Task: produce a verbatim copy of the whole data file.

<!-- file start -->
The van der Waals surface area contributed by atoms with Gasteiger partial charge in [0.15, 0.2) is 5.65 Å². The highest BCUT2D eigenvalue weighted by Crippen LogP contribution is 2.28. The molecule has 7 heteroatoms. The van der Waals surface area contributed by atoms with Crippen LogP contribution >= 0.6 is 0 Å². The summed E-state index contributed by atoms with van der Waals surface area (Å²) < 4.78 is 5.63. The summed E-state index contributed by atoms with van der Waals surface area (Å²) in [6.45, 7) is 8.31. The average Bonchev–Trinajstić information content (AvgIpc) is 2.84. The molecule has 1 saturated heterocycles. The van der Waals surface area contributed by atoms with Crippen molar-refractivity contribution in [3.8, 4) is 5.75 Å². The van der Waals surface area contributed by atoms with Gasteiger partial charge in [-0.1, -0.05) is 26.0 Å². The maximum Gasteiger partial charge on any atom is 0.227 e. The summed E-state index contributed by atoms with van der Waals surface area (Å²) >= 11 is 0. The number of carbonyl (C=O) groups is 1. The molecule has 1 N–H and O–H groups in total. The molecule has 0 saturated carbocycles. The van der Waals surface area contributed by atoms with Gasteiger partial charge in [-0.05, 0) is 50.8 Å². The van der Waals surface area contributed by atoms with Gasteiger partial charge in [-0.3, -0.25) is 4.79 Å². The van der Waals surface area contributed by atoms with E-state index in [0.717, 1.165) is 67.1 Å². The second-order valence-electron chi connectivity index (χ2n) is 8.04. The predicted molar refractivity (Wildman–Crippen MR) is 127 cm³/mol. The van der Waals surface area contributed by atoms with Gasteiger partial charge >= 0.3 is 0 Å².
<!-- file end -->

The van der Waals surface area contributed by atoms with Gasteiger partial charge in [0.15, 0.2) is 5.65 Å². The highest BCUT2D eigenvalue weighted by Crippen LogP contribution is 2.28. The molecule has 7 heteroatoms. The van der Waals surface area contributed by atoms with Crippen LogP contribution >= 0.6 is 0 Å². The summed E-state index contributed by atoms with van der Waals surface area (Å²) < 4.78 is 5.63. The summed E-state index contributed by atoms with van der Waals surface area (Å²) in [6.45, 7) is 8.31. The average Bonchev–Trinajstić information content (AvgIpc) is 2.84. The molecule has 1 saturated heterocycles. The van der Waals surface area contributed by atoms with Crippen molar-refractivity contribution in [3.8, 4) is 5.75 Å². The van der Waals surface area contributed by atoms with Gasteiger partial charge in [-0.1, -0.05) is 26.0 Å². The maximum Gasteiger partial charge on any atom is 0.227 e. The summed E-state index contributed by atoms with van der Waals surface area (Å²) >= 11 is 0. The number of carbonyl (C=O) groups is 1. The molecule has 1 N–H and O–H groups in total. The molecule has 0 saturated carbocycles. The van der Waals surface area contributed by atoms with Gasteiger partial charge in [-0.05, 0) is 50.8 Å². The van der Waals surface area contributed by atoms with Gasteiger partial charge in [-0.3, -0.25) is 4.79 Å². The van der Waals surface area contributed by atoms with E-state index in [0.717, 1.165) is 67.1 Å². The second-order valence-electron chi connectivity index (χ2n) is 8.04. The predicted molar refractivity (Wildman–Crippen MR) is 127 cm³/mol. The van der Waals surface area contributed by atoms with Gasteiger partial charge >= 0.3 is 0 Å².